Terminology and concepts: Measures
Each Amazon Timestream record contains a single measurement comprised of a name and value
- Each table supports up to 1,024 unique measure names
- Measurement values support boolean, bigint, double, and varchar
- Measures are dynamically added to the table during ingestion
Terminology and concepts: Time series
Sequence of records that are represented as data points over a time interval for given measurement
- A time series is a set of timestamp and measure value pairs that have the same dimension name, value, and measure name
Example: Time series in Amazon Timestream
Terminology and concepts: Data modeling
- In a traditional relational database we would create a wide table or use dimension and fact tables to models the data.
- Amazon Timestream represents data where is a single measure per record.
Characteristics of Amazon Timestream data
- All records require a timestamp, one or more dimensions, a measurement name, and a measurement value.
- Records cannot be deleted or updated.
- Records are only removed when they reach the retention limit within the magnetic tier.
- Choice of first of last writer wins semantics for handling duplicates.
- Multiple measures are logically represented as multiple individual records.
- One measure per record.
- Automatically scales to handle high throughput, real-time data ingestion.
Data storage and ingestion
Data ingestion: Connectivity
- Data is written using the AWS SDK
- Java, Python, Golang, Node.js, .NET, etc.
- AWS CLI
- Adapters and plugins
- AWS IoT Core
- Amazon Kinesis Data Analytics for Apache Flink connect (GitHub)
- Telegraf connector (GitHub)
Data ingestion: Pricing
- $0.50 for 1 million writes of 1KB. (in us-east-1, us-east-2, us-west-2 regions)
- Send 100 different measurements
- Assume that measurements are sent every 5 seconds
- Assume on average each record is 110 bytes
Example: Data ingestion using Python (1)
Data ingestion: Calculating pricing (1)
Example: Data ingestion using Python (2)
Put all measurements into one list (records).
Data ingestion: Calculating pricing (2)
Example: Data ingestion using Python (3)
Take all attributes into common attributes.
Data ingestion: Calculating pricing (3)
Data ingestion: Pricing recap
Storage: Memory and magnetic stores
- In-memory tier
- Handles the ingestion of all data
- Timestampe associated with the record must land in the in-memory tier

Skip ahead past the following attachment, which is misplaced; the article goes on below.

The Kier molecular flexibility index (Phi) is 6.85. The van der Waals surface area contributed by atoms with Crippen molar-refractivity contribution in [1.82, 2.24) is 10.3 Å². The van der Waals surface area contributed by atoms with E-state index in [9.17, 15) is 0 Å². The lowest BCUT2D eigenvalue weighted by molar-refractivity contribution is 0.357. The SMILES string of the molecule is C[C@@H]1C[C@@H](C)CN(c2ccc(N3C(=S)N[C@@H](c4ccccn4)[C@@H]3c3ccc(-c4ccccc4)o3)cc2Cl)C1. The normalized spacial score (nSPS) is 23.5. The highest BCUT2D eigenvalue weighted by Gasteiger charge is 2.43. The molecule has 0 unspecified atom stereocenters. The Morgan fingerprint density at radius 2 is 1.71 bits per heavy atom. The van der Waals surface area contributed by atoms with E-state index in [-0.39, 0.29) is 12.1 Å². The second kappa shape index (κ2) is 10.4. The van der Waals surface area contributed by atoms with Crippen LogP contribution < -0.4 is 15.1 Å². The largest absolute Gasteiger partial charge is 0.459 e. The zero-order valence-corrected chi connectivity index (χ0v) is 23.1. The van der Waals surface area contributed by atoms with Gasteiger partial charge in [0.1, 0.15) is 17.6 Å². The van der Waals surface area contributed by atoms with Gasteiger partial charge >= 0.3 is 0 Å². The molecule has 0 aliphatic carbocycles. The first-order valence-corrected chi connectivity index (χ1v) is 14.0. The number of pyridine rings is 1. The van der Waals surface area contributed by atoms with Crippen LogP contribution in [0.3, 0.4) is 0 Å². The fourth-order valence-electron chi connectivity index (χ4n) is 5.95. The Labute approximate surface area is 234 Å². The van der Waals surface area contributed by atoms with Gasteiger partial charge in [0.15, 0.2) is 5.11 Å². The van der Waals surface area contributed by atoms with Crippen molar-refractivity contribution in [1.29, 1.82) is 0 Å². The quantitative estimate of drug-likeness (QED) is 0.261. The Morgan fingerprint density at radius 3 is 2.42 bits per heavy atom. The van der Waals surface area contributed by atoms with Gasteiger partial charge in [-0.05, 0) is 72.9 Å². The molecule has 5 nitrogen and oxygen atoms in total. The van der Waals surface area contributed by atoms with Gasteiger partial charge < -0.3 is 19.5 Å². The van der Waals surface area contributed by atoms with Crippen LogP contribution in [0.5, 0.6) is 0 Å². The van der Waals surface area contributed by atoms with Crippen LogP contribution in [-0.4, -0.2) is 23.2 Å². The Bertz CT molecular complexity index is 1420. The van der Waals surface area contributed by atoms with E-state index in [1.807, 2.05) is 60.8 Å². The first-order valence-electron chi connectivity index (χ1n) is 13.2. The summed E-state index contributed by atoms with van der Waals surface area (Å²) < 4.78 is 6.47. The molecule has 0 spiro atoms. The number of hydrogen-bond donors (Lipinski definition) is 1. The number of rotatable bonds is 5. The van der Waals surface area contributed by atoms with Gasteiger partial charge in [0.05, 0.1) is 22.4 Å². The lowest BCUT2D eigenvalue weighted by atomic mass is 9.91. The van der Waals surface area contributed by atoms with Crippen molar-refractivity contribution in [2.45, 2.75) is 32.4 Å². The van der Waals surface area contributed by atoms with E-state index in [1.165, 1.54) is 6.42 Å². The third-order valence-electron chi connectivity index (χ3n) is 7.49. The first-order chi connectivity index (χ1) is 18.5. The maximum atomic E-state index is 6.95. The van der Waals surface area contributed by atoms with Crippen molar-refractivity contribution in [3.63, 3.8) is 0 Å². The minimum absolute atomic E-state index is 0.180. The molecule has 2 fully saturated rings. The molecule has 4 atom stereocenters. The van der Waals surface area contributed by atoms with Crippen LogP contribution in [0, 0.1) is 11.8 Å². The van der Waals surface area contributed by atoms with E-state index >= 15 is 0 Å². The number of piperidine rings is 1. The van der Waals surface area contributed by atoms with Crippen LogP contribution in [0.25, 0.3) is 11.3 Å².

- Automatically handles data deduplication
- Optimized for latency sensitive point-in-time queries
- $0.036/GB/hour (pricing in us-east-1, us-east-2, us-west-2 regions)
- Magnetic disk tier
- Optimized for high performance analytical queries
- Cost effective for long-term storage
- $0.03/GB/month (pricing in us-east-1, us-east-2, us-west-2 regions)
Best practices: Data storage and ingestion
- Use record batching
- A single write_records request can write a batch of up to 100 records
- Each write request has a minimum charge of 1KB
- Use common attributes
- This removes the need to redundantly send dimensional data for each record
- Make measure and dimension names only as long as necessary
- There are ingestion and storage costs for user-defined dimension and measure names
- Configure the in-memory tier as long as necessary to accommodate late arriving data
- The in-memory tier is optimized for queries that access narrow windows of time
- The magnetic tier is better optimized for analytics queries
- The magnetic tier is cost-optimized to store data indefinitely
Query processing: SQL and connectivity
- (Mostly) ANSI-2003 SQL for querying
- Time-series, interpolation, and gap-filling functions
- 250+ scalar, aggregate, and windowing functions
- Pricing is $0.01/GB of data scanned (pricing in us-east-1, us-east-2, us-west-2 regions)
- Data is queried using the AWS SDK or AWS CLI
- Java, Python, Node.js, .NET, etc.
- JDBC Driver
- Amazon QuickSight support
- Grafana (Open Source Edition)
Best practices: Query processing
- Queries should have a predicate on the measure_name
- Queries should have a predicate on time
- Most queries should have a predicate on one or more dimensions
- Predicates on time, measure_name, and dimensions can reduce data scan charges by leveraging range-restricted scans
- Queries using a GROUP BY clause will perform faster if the first grouping dimension has a high cardinality
- Only select the dimensions that are necessary; unnecessary columns read can impact both performance and cost
- Video tutorials: Amazon Timestream console
- AWS Labs on GitHub: amazon-timestream-tools
- Ernest’s study notes on Amazon Timestream